• Who's going to prosecute prosecutor from beating the kid? No one. He doesn't shoot kid b/c it would be bad for his reputation (readers of newspapers might be upset)
        • In truth Robinson is pointing out prosecutor could have killed the kid (as long as he doesn’t want to run for governor).
      • When Robinson gets the case, his problem is
        • That the state won't negotiate
        • Father won't bail kid out of Rikers -- being in is bad for the kid, and for Robinson.
          • Sidenote: we should go to jail now, see what they do in the criminal justice system
        • The kid's been massively over-indicted (which makes bargaining hard)
      • Robinson is doing this case b/c the kid's father has money (EM: is it okay that ppl make their money by taking it from the kin of the ppl who have fucked up?)
        • In Robinson's world you have to take the money from the people yourself (as opposed to working for Pfizer, where they will take the money from people and give it to you)
      • Robinson deals w/ the problems of his case by leveraging his knowledge of the affair between the judge and ADA
        • He waited until they over-fixed it
      • Robinson got the case by a referral. He found out from a client who was the focus of a pre-indictment investigation that didn't result in an indictment (he doesn't want to let anyone know about this client)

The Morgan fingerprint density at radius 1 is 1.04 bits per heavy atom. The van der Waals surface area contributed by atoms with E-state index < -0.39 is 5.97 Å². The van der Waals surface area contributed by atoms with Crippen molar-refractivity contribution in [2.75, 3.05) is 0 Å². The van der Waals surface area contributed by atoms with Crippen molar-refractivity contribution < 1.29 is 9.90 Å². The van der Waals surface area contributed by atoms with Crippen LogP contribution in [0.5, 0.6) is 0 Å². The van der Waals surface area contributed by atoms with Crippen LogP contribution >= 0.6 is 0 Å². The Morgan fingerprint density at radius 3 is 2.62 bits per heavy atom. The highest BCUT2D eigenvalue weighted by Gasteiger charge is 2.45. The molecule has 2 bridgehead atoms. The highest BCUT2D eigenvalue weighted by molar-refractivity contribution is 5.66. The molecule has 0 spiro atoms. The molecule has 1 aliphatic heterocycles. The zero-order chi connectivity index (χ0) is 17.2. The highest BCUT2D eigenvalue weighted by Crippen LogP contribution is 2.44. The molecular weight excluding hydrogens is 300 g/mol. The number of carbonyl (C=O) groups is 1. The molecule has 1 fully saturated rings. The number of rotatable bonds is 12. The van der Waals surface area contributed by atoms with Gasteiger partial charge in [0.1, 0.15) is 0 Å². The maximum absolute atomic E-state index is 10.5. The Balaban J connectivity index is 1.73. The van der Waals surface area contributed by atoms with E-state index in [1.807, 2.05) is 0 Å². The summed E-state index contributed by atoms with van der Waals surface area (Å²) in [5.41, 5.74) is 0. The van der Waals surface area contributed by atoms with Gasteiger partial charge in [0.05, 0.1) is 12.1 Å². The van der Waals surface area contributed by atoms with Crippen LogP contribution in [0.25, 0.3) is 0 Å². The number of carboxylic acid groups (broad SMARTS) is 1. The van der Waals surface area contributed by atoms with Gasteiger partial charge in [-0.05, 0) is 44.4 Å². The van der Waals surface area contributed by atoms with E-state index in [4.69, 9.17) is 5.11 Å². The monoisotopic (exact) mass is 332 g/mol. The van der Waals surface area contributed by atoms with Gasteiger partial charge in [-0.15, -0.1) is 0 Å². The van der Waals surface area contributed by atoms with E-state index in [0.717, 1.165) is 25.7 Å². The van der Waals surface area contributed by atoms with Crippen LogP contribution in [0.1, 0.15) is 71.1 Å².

• By even mentioning guy at all, he's sending a signal
      • In the end, the kid only does a year --> Robinson's proud of this job
        • Most ppl would have been tempted to let this kid get sent away. The attorney gets the fee no matter whether he wins or loses
    • For a living, Robinson persuades prosecutors
      • World of the lunch is his stage: jail, courtroom, courthouse, prosecutors, jail
  • Robinson is an expert on corruption. "I am a lawyer, I am never far from evil"
    • One of the reasons he's close to evil is the nature of his practice (also close to sliding into evil)
    • He's surrounded by criminals, police, etc
    • He's quoting Kafka
      • Kafka was a lawyer in the worker's comp system (being any kind of lawyer is always being close to evil, not just criminal law)
      • Robinson is undermining the proposition that it's only as a criminal defense lawyer he's always close to evil